Deep Sea Research Part II: Topical Studies in Oceanography
Department or Program
A telepresence-enabled cruise using remotely operated vehicle (ROV) exploration discovered an unusual tubular deposit of Fe-rich hydrothermal nontronite on a young seamount, Mashi, of the Wolf-Darwin lineament in the Galápagos Islands. X-ray diffraction, ICP-MS, ICP-AES, and SEM-EDS analyses show that this deposit is chemically and mineralogically similar to other deep-sea hydrothermal nontronites, indicating a likely formation temperature of about 30° to 50 °C by diffuse hydrothermal activity. These deposits contain mixtures of Fe-rich, Al-poor nontronite and poorly crystalline Fe-Si-oxyhydroxides with bulk compositions of 38–51 wt% SiO2 and 40–50 wt% Fe2O3*. The presence of filamentous and spherical structures in the samples suggests that mineral deposition was in part facilitated by chemosynthetic microbes. Although hydrothermal nontronite has been sampled at a number of seafloor sites by coring and dredging, this is the first in situ documentation of its unusual sinuous, tubular structure, on the seafloor. Quantitative image-analysis of ROV imagery indicates that hydrothermal fluid pathways, developed through an underlying pillow lava sequence, likely control the distinctive sinuous morphology.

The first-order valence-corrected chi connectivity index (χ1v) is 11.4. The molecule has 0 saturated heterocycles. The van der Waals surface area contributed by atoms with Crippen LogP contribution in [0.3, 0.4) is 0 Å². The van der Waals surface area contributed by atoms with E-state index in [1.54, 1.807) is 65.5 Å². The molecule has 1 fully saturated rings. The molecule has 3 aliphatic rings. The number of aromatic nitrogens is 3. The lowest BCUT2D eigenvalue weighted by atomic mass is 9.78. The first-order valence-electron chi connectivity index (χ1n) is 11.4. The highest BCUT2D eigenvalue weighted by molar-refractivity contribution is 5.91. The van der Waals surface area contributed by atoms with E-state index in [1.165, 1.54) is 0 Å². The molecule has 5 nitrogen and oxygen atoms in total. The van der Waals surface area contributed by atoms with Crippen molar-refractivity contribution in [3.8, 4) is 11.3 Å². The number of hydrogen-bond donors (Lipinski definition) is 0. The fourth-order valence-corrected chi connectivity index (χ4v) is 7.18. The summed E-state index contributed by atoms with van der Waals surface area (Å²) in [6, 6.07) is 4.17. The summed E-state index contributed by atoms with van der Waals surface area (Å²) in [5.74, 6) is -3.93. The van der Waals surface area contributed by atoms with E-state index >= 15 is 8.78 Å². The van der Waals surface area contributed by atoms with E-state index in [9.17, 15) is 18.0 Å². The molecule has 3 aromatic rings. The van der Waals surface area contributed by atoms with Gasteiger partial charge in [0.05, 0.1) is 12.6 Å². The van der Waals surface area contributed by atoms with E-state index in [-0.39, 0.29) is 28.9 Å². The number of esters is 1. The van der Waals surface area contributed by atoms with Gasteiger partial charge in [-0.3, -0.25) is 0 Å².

Lubetkin, M., Carey, S., Kelley, K., Robert G., Cornell, W., Raineault, N., Balcano, J., Ballard, R., Salinas de Leon, P. Nontronite-bearing tubular hydrothermal deposits from a Galapagos seamount. Journal of Deep-Sea Research Part II, In Press
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